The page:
History is not an exact art. That’s the first myth of academia. In school, you learn that anything you read in a history textbook is true. Anything you read that was said by a respectable historian is true. Anything you read that is said by the archaeologist is true. This is all false. That’s the secret that they never tell you until 300 level history courses at Universities. When it really comes down to it, history is the exalted task of educated guesswork. The reason for this is simple: we aren’t omniscient. History would be a fully different story if every single fact were known, it would be an exact art, nearly a science if we could trace every action and every event to another and connect every dot in the tangled web.
To explain this more simply, think of a basic historical fact; my example is from “A brief history of Chinese Civilization”, and it reads, “Founded in the Sui and increasingly prestigious during the Tang, the civil service examination system came into its own in the Song and remained the most prestigious means of government recruitment until it was abolished in 1906.” Simple enough; it just says that examinations to become government officials began during the Sui dynasty, and became more prestigious until they were stopped in 1906. That single line, chosen at random from a book on a bookshelf, is the result of LIFETIMES of work. It requires archaeologists to find the Sui information, linguists to translate them, Tang historians to see it becoming more used, historians and anthropologists through the ages who can trace the examinations as they were used until finally it comes to someone who finds a political order that stops it in 1906. Dozens and dozens of people would be needed to fully explain this single sentence, which is why history is so inexact. We like simplicity, it’s human nature. We cut down and condense until we can easily absorb the information. This single line takes a lot of guesswork and does so to avoid a torrent of information to prove the line, and because of the nature of history, discounting the information because it lacks support is foolish.
Such is the same with nearly all history, even the most well researched type. The American Civil War is particularly well documented, but even using the documentation can lead to issues. A journal left by a soldier from Manassas does not inherently prove what happened at Manassas. People embellish, people imagine, people write things to puff themselves up or bring others down. A soldier saying that a torrent of troops charging down a hill swept through them like they weren’t even there could have been an account of a front line survivor, or an account of a deserter who was rounded up and needed an alibi for his lone wolf status. History is messy, it has few certainties.
The perfect example of the failures of historical certainty is from World War II. When the Soviets charged through Poland in 1939, they took huge numbers of Polish officers captive. In 1940, they put around 22,000 men on trains, took them out into a forest in the Katyn region and shot them at the base of the skull before throwing them in mass graves. 22,000 men disappeared in a short time in 1940, and when the Nazi’s pressed back to invade Russia in 1943, they stumbled across the mass graves of Katyn. Nazi propagandists began to work and began a massive inquiry into the deaths of the officers, gathering scientists and forensics experts to prove beyond a shadow of a doubt that the Soviets executed unarmed combatants.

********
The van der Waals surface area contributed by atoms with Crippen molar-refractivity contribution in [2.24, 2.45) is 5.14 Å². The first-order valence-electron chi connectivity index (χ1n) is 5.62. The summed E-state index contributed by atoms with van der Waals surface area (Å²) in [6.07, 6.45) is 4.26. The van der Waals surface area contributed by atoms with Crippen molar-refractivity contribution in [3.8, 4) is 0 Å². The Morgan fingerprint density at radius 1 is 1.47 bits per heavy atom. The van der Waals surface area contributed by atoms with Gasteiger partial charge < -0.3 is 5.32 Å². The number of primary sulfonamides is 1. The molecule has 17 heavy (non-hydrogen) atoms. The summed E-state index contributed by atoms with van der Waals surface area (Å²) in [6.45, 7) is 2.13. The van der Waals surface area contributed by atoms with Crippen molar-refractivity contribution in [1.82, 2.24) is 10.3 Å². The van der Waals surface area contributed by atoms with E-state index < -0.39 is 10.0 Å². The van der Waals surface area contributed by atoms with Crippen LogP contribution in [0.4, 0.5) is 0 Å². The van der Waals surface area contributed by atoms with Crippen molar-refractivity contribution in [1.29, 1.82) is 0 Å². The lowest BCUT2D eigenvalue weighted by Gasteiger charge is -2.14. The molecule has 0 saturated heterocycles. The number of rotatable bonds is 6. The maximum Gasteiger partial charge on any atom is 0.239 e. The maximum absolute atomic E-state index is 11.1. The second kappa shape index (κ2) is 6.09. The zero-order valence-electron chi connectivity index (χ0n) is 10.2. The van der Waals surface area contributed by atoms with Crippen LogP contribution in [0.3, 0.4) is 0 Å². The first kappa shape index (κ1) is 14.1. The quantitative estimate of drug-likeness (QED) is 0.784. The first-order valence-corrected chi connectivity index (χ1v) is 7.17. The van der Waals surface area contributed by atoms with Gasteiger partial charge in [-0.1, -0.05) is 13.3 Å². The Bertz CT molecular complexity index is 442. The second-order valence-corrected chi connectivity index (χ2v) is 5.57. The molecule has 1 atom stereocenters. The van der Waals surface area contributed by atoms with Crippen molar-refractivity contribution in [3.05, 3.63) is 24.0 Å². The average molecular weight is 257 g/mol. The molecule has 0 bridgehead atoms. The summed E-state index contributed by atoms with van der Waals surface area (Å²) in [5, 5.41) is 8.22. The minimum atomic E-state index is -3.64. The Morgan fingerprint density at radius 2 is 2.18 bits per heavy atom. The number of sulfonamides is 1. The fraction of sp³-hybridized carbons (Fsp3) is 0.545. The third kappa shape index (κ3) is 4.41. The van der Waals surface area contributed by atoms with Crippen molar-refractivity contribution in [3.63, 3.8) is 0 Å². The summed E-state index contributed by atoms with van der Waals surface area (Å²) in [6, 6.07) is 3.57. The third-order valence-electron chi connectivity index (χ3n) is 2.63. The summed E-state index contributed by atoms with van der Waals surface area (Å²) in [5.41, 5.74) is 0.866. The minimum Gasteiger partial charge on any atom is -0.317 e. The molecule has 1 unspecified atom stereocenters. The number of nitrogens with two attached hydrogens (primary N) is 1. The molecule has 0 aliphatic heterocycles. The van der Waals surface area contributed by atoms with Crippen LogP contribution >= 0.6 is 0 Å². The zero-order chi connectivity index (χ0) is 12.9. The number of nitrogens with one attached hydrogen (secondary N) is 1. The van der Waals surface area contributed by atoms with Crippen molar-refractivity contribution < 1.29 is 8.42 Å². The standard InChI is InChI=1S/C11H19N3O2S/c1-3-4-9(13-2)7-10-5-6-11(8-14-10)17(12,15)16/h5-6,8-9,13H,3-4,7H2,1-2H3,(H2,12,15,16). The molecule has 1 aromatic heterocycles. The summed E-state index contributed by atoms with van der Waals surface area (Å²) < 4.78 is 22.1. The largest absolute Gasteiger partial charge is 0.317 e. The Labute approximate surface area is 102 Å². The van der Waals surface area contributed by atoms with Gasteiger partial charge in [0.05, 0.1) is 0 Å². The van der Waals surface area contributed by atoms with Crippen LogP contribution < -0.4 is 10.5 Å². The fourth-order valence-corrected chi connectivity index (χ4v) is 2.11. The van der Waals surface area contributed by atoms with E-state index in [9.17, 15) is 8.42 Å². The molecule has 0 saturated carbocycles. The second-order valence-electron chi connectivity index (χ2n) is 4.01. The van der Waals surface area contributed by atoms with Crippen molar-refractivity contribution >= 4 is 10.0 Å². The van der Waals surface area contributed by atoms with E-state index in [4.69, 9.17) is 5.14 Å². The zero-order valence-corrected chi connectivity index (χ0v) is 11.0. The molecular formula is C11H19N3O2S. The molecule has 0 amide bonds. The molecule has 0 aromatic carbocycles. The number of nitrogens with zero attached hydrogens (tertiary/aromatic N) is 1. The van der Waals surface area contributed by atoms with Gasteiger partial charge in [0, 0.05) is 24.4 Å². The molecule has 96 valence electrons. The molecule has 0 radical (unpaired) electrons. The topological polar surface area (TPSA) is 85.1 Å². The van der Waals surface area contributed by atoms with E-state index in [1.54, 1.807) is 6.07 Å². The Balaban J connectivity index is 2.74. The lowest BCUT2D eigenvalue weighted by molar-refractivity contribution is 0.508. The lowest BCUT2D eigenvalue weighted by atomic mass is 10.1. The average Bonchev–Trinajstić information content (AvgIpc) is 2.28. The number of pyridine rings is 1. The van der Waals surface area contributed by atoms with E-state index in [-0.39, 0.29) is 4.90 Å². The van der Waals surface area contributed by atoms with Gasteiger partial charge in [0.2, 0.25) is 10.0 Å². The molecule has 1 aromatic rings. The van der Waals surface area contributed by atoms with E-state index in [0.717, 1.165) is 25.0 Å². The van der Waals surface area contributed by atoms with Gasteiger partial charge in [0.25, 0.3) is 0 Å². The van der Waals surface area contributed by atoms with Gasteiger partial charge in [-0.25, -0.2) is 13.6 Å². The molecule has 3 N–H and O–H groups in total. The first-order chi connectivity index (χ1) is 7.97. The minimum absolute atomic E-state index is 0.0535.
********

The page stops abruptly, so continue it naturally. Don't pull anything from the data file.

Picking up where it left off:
Within a few months, the Soviets were able to expel the Nazis from Poland and when they reached Katyn, they gathered scientists and forensics experts (in some cases the exact same experts and scientists that the Nazis used) and began a second commission where they released documentation that proved beyond a shadow of a doubt that the Nazis killed the officers when they took the forest area in 1943. Two equally scientific proofs that claimed different dates of death and foul play. We know now that the Soviets were responsible because Gorbachev released documentation in 1990 that explained the Soviet acts in 1940. But until that time, it was simply the word of a great nation against the word of another. America even backed the Soviet story because we required the aid of the Red Army to win the War. Nazi officers were forced to enter into kangaroo trials to admit their guilt in the Katyn massacres. Before 1990, if one was to look into Katyn, you would hear two separate stories being told with equal historical and scientific validity. Polish filmmakers and the Polish government have never forgiven the Soviets for the massacre and it remains a blighted moment between the two nations.
What needs to be said is that History is not accurate. It can be, it can be interesting, it can be fascinating, it can be gory, violent, extreme, depressing, exciting, or boring. History is not, however, something to read and believe like one does a scientific report. Hopefully y’all learned something new, something cool or something different, and if it changes how you look at history, don’t let it ruin your views on it. Just remember to do your own research and make your own opinions.
Citations, so you can do your own research!
I knew keeping that history book would be useful someday:
Conrad Schirokauer and Miranda Brown, A Brief History of Chinese Civilization, second edition (Wadsworth, 2006) pg.139.
The Katyn Forest Massacre: